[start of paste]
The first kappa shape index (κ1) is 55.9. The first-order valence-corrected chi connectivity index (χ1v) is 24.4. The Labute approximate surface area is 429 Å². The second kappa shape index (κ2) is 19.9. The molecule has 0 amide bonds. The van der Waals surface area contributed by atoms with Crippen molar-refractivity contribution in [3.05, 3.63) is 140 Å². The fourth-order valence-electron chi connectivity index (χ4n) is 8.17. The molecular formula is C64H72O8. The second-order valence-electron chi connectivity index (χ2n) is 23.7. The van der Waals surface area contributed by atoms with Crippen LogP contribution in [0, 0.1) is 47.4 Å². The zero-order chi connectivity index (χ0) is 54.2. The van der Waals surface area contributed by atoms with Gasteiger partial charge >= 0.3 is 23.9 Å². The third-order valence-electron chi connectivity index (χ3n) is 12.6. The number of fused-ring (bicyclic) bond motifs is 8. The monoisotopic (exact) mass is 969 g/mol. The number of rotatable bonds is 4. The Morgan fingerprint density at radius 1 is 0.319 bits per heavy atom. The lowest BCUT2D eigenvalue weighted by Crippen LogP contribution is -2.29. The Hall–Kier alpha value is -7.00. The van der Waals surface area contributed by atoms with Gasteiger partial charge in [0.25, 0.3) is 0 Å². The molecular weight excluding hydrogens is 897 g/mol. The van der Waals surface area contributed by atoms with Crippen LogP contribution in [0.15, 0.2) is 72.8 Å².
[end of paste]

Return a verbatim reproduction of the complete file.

The first kappa shape index (κ1) is 55.9. The first-order valence-corrected chi connectivity index (χ1v) is 24.4. The Labute approximate surface area is 429 Å². The second kappa shape index (κ2) is 19.9. The molecule has 0 amide bonds. The van der Waals surface area contributed by atoms with Crippen molar-refractivity contribution in [3.05, 3.63) is 140 Å². The fourth-order valence-electron chi connectivity index (χ4n) is 8.17. The molecular formula is C64H72O8. The second-order valence-electron chi connectivity index (χ2n) is 23.7. The van der Waals surface area contributed by atoms with Crippen LogP contribution in [0, 0.1) is 47.4 Å². The zero-order chi connectivity index (χ0) is 54.2. The van der Waals surface area contributed by atoms with Gasteiger partial charge >= 0.3 is 23.9 Å². The third-order valence-electron chi connectivity index (χ3n) is 12.6. The number of fused-ring (bicyclic) bond motifs is 8. The monoisotopic (exact) mass is 969 g/mol. The number of rotatable bonds is 4. The Morgan fingerprint density at radius 1 is 0.319 bits per heavy atom. The lowest BCUT2D eigenvalue weighted by Crippen LogP contribution is -2.29. The Hall–Kier alpha value is -7.00. The van der Waals surface area contributed by atoms with Gasteiger partial charge in [0.25, 0.3) is 0 Å². The molecular weight excluding hydrogens is 897 g/mol. The van der Waals surface area contributed by atoms with Crippen LogP contribution in [0.15, 0.2) is 72.8 Å².